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WASHINGTON (AP) — The US Army has put a price tag on releasing the results of water tests for a dangerous contaminant at military installations: nearly $300,000.
In a March 12 letter, the Army told the Environmental Working Group, an advocacy group, that the military would charge the group $290,400 to provide records of water tests at 154 installations for a family of compounds known as PFAS, which federal authorities say appear linked to certain cancers and other health and developmental problems.
Perfluoroalkyl - Polyfluoroalkyl - Substances - PFAS - Foam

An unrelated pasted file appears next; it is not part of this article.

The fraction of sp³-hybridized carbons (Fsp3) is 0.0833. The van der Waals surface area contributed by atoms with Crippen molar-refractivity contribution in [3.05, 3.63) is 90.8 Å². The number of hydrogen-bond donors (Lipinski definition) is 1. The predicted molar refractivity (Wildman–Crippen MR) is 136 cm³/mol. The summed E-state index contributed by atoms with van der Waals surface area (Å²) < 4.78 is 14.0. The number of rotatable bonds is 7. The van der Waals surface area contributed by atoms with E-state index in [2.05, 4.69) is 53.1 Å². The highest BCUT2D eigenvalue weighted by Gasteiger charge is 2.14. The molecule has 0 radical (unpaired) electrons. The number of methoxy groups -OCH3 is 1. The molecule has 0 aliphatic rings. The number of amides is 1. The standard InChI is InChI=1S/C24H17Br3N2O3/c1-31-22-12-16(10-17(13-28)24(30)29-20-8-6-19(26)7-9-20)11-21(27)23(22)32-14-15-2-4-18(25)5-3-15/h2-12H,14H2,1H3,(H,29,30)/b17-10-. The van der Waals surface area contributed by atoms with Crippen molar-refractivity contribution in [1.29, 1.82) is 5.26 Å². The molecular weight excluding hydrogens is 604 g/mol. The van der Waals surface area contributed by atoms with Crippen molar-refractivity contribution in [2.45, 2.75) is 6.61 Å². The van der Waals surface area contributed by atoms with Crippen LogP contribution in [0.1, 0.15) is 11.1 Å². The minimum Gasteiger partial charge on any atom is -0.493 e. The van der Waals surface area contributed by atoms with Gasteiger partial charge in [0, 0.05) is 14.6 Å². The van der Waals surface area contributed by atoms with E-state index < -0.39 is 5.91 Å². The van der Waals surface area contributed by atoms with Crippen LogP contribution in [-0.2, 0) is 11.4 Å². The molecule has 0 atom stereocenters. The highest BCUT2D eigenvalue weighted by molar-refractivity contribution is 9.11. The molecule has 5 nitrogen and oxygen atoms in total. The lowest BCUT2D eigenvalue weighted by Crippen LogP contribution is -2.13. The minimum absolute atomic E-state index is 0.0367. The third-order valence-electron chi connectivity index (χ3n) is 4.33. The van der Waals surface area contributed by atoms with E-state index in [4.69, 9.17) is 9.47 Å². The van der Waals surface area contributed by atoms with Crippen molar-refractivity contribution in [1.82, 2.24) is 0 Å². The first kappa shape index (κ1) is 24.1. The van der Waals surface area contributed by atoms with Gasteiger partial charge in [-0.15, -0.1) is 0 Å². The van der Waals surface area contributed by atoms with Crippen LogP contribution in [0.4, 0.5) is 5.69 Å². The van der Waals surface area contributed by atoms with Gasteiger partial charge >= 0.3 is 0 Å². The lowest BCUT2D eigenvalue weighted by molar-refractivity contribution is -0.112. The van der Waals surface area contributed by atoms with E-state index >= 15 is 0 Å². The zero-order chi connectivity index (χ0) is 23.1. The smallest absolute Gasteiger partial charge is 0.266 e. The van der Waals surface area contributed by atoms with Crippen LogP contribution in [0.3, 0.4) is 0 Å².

Formally called perfluoroalkyl and polyfluoroalkyl substances, PFAS are found in firefighting foam used at military bases and are in a wide range of nonstick and stain-resistant consumer products. First made after World War II, the tough compounds have been dubbed "forever chemicals" because they are expected to take hundreds or thousands of years to break up.
A deputy assistant defense secretary, Maureen Sullivan, told a House panel this month that the Defense Department has identified 401 military sites where it believes PFAS were used and has found 24 US military drinking water systems around the world with PFAS levels above the current US advisory level.
Attorneys - Water - Test - Records - Freedom
Environmental attorneys asked for the water test records under the federal Freedom of Information Act.
"We are really trying to get the full scope of the problem, and it seems like the Pentagon has that data," said Melanie Benesh, one of the attorneys who made the request.
The results also would be of...
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